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If someone answers my question, I can't delete it anymore even if I have 10 down votes. After so and so condition I'm unable to edit the comment. I can't delete more than 5 answers a day. I can't take back my up vote, etc.

Why is editing or deleting content not allowed or limited in some cases? Is it legal to prevent me from doing so?

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Unaccepting answers to your question is something you can do as often as you like. –  Daniel Fischer Jul 23 '12 at 10:18
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As Arjan mentions - "beware that, once posted, you agreed "that all Subscriber Content that You contribute to the Network is perpetually and irrevocably licensed to Stack Exchange under the Creative Commons Attribution Share Alike license" and cannot easily remove it. There are requests to have one's name removed from content though." - How can I delete my own question with a low score but with answers? –  Sathya Jul 23 '12 at 10:24
    
also meta downvotes indicate disagreement –  Sathya Jul 23 '12 at 10:26
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@HasanKhan sounds more like disagreement over your last 4 questions. Or rather the first and the last question in your last paragraph. –  Sathya Jul 23 '12 at 10:59
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Downvotes don't only indicate disagreement. They may also indicate a poorly worded question, "Not this crap again", "No, that's a bad idea" etc. As worded it's pretty easy to read a downvote on this question as "no, you don't" –  Ben Brocka Jul 23 '12 at 10:59
    
possible duplicate of Why can I only delete 5 posts in a day? Is this legal? –  user149432 Jul 23 '12 at 11:09
    
possible duplicate of Who owns the content I post? –  Pops Jul 27 '12 at 18:09
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2 Answers

up vote 9 down vote accepted

Stack Overflow policy is that a user's ability to delete his own content is limited. In some cases you can, in some cases you can't. A full list is at When can't I delete my question?.

The rationale here is that SO is a collaborative site, and you can't delete something on your own if it's proven valuable for others, or if other people have invested time and effort into responding.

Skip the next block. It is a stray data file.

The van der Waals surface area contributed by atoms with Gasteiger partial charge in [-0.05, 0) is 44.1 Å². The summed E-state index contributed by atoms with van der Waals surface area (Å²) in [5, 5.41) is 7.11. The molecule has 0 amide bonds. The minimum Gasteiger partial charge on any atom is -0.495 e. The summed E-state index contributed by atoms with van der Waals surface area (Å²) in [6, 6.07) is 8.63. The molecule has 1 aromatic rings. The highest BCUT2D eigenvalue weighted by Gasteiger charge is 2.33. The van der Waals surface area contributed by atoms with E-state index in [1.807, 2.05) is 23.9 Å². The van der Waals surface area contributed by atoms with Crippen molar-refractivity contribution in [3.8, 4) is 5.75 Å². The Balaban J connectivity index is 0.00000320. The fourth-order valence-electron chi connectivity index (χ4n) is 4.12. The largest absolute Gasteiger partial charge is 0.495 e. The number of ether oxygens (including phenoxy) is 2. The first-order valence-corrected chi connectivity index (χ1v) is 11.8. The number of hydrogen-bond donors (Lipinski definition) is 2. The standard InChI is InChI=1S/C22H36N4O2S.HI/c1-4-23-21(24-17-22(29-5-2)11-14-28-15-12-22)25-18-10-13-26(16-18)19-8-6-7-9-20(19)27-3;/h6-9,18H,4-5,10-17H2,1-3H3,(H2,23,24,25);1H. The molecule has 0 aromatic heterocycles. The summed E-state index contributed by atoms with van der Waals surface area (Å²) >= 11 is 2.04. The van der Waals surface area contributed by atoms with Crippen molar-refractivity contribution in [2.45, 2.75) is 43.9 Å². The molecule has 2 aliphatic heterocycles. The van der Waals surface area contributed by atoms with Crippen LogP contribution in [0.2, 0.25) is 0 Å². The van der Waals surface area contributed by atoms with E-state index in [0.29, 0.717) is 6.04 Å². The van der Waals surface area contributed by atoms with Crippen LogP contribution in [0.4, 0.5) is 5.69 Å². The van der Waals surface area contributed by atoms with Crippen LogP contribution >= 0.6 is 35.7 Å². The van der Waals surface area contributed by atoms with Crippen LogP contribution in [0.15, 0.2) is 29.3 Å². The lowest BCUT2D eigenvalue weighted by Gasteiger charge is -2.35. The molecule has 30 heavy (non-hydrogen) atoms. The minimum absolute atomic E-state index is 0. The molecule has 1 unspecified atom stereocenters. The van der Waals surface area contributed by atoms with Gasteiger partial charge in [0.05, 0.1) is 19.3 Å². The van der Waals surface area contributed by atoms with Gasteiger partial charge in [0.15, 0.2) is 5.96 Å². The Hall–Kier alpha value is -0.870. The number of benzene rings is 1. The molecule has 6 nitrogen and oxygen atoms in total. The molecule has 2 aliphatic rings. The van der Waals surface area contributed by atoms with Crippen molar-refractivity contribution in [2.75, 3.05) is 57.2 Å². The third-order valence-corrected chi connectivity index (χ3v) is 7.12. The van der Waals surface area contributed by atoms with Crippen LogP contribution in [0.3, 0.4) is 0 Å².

So you can't delete an answer that's been accepted (since it's clearly useful to the questions original poster), and you can't delete a question which has upvoted answers (since evidently other people have spent effort writing, and deleting your question would require deleting their answer).

It's definitely not illegal; it's in the site's terms of service (Section 3). There's no lack of internet forums where you can't edit or delete posts once you've sent them! -- but I understand why you'd expect it to be possible on SE, since otherwise editing content is very much a part of the site. So, now you've got the rationale; you may not agree with it, but it's very much consistent with Stack Overflow's goal of being a long-term resource, keeping valuable content regardless of who posted it first.

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The conditions you post under are outlined in Section 3 of the legal link at the foot of every page.

You agree that all Subscriber Content that You contribute to the Network is perpetually and irrevocably licensed to Stack Exchange under the Creative Commons Attribution Share Alike license. You grant Stack Exchange the perpetual and irrevocable right and license to use, copy, cache, publish, display, distribute, modify, create derivative works and store such Subscriber Content...

While you still own the content you provide you have given Stack Exchange the right to use and publish it forever. This means that your right to delete the content is restricted. The other thing to bear in mind is that if someone has answered your question if you delete the question you are depriving other people the benefit of the answer.

You always have the right to edit your posts, but you don't have the right to edit the content so that you completely change the meaning of the question or replace it with a meaningless statement. Again, this is common courtesy to those people that have answered the question and future visitors to the site.

If you don't want certain content attributed to your name you can ask Stack Exchange to disassociate a post from your account. However, this is not something that's encouraged.

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